A sequencer that uses digital circuitry to perform all of its functions and to generate all of the information it outputs. Sequencers with digital memory first appeared in the 1970s (the canonical example was the EMS Synti-AKS with its microprocessor-controlled sequencer built into the case lid), and these quickly evolved to be able to store longer and more complex patterns as well as additional performance information. The original designs were usually capable of storing a sequence of notes that was relatively short but still much longer than than what the analog sequencers of the day were capable of, but they were usually strictly "monophonic" in that they could output note data for only note at a time. Methods for synchronizing to external clock sources ware also lacking.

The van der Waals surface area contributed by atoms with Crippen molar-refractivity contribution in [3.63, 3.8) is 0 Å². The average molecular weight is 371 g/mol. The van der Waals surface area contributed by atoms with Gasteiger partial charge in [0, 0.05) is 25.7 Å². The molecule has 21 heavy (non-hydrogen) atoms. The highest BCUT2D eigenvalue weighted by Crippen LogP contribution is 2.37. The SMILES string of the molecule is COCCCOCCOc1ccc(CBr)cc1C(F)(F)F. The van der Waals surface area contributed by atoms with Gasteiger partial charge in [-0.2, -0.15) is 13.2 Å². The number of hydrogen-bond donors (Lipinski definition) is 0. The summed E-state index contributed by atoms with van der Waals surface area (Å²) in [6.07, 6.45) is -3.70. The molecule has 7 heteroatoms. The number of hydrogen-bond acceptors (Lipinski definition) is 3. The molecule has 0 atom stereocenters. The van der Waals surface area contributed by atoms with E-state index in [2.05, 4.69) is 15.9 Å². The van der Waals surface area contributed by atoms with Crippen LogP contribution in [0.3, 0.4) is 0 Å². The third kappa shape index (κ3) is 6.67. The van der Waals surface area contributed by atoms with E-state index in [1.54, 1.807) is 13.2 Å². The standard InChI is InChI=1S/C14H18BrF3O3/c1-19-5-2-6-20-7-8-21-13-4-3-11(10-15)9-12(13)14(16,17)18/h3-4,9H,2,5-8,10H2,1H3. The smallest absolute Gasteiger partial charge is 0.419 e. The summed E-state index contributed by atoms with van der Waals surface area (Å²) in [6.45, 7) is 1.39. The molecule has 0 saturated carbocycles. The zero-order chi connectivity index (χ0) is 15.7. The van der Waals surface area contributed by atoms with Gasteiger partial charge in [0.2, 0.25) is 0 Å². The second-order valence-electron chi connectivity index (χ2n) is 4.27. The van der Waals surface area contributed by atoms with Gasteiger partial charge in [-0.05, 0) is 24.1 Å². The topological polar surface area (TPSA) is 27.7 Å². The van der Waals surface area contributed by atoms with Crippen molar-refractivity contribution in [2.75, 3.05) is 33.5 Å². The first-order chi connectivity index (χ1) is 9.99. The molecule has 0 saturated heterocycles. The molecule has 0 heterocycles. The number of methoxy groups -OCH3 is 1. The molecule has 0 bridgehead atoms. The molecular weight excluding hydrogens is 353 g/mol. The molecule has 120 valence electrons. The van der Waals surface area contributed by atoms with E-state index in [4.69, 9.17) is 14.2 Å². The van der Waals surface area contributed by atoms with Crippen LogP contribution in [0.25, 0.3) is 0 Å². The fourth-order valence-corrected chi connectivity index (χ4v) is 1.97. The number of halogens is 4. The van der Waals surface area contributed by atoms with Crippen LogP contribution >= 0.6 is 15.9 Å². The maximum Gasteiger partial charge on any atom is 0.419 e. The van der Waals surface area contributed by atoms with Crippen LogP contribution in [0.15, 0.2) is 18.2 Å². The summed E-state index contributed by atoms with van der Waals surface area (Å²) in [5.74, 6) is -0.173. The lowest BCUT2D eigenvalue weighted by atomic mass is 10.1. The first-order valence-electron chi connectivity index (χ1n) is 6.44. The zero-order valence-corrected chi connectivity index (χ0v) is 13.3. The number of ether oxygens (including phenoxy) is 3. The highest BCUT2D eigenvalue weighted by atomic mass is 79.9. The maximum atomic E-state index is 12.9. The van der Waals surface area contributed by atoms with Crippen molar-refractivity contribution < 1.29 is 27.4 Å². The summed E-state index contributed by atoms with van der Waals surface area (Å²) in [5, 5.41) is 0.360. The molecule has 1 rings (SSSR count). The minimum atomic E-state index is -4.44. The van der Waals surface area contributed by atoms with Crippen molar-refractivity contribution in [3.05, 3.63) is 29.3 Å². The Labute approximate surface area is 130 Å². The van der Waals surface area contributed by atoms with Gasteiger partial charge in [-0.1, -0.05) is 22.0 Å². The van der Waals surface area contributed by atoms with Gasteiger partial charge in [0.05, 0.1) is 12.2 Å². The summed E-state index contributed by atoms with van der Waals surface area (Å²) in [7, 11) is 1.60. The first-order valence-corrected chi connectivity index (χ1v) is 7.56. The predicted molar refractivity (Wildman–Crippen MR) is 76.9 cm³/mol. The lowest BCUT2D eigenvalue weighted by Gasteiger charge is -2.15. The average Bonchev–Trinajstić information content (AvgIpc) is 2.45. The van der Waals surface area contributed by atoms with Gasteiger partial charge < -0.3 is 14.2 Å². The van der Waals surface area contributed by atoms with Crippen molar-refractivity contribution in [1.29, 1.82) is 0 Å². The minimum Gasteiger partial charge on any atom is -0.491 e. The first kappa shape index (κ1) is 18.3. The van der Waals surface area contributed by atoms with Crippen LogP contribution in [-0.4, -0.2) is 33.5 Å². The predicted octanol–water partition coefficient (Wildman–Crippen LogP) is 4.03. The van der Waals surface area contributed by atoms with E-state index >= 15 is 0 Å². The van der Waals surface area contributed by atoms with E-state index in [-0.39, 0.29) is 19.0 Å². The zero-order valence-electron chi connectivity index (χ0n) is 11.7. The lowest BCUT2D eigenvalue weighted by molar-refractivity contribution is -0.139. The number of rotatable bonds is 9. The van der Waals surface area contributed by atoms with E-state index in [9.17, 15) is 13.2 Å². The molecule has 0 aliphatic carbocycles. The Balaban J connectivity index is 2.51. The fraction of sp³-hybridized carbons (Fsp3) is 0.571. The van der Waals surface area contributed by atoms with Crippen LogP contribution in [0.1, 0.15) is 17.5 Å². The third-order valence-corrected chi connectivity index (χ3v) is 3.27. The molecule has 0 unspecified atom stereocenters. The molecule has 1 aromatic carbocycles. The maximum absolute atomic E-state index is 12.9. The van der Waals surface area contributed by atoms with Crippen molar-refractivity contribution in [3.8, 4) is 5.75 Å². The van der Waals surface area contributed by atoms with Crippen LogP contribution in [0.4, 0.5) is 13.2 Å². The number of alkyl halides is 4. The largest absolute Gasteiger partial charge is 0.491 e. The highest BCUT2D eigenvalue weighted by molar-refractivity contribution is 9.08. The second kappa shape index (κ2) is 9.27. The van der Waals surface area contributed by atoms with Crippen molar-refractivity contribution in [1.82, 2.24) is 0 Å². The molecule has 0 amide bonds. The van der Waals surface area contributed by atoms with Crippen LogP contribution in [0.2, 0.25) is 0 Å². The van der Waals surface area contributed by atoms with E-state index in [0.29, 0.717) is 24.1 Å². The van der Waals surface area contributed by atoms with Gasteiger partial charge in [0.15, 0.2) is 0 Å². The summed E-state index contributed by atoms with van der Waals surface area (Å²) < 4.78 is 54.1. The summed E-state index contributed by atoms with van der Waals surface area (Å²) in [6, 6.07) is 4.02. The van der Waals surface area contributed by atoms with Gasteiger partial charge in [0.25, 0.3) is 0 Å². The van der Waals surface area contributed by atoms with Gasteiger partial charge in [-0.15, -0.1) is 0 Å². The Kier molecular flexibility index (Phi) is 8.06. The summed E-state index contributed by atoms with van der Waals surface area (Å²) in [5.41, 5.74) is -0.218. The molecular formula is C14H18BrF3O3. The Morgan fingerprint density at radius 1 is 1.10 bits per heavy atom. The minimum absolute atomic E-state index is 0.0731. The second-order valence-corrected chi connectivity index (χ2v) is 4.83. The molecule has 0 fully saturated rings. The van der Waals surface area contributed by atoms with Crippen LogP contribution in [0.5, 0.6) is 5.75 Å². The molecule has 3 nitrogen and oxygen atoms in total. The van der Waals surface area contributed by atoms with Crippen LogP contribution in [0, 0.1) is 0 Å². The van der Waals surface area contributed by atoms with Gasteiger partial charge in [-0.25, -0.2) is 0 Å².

In the 1980s, synth manufacturers began including sequencers in some of their synth designs, and equipping them with MIDI outputs so that one sequencer could easily control multiple devices. Since they were so often used to control drum machines, models started to appear which incorporated both the drum machine and the sequencer in one device. Today, stand-alone digital sequencers are far less common then sequencers built into drum machines or workstation keyboards.